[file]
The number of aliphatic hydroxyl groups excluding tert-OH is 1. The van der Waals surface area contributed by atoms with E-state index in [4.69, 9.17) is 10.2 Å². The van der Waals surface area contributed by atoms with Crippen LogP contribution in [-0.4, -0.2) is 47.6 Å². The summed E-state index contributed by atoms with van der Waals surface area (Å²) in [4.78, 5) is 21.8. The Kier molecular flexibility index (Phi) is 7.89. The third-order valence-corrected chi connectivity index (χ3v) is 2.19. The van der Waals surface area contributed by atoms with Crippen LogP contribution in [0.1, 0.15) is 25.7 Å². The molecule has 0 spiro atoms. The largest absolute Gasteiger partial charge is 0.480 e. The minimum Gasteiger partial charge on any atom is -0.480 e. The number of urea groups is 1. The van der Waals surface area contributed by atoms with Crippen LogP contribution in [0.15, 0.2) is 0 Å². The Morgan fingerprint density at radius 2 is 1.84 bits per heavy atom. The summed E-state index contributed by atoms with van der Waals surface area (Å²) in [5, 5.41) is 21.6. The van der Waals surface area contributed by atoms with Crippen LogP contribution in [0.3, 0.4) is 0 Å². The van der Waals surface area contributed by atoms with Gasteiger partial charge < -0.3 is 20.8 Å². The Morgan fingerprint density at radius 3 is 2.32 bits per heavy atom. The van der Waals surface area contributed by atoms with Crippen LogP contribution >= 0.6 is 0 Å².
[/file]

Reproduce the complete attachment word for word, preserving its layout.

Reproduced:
The number of aliphatic hydroxyl groups excluding tert-OH is 1. The van der Waals surface area contributed by atoms with E-state index in [4.69, 9.17) is 10.2 Å². The van der Waals surface area contributed by atoms with Crippen LogP contribution in [-0.4, -0.2) is 47.6 Å². The summed E-state index contributed by atoms with van der Waals surface area (Å²) in [4.78, 5) is 21.8. The Kier molecular flexibility index (Phi) is 7.89. The third-order valence-corrected chi connectivity index (χ3v) is 2.19. The van der Waals surface area contributed by atoms with Crippen LogP contribution in [0.1, 0.15) is 25.7 Å². The molecule has 0 spiro atoms. The largest absolute Gasteiger partial charge is 0.480 e. The minimum Gasteiger partial charge on any atom is -0.480 e. The number of urea groups is 1. The van der Waals surface area contributed by atoms with Crippen LogP contribution in [0.15, 0.2) is 0 Å². The Morgan fingerprint density at radius 2 is 1.84 bits per heavy atom. The summed E-state index contributed by atoms with van der Waals surface area (Å²) in [5, 5.41) is 21.6. The van der Waals surface area contributed by atoms with Crippen LogP contribution in [0.3, 0.4) is 0 Å². The van der Waals surface area contributed by atoms with Gasteiger partial charge < -0.3 is 20.8 Å². The Morgan fingerprint density at radius 3 is 2.32 bits per heavy atom. The van der Waals surface area contributed by atoms with Crippen LogP contribution >= 0.6 is 0 Å².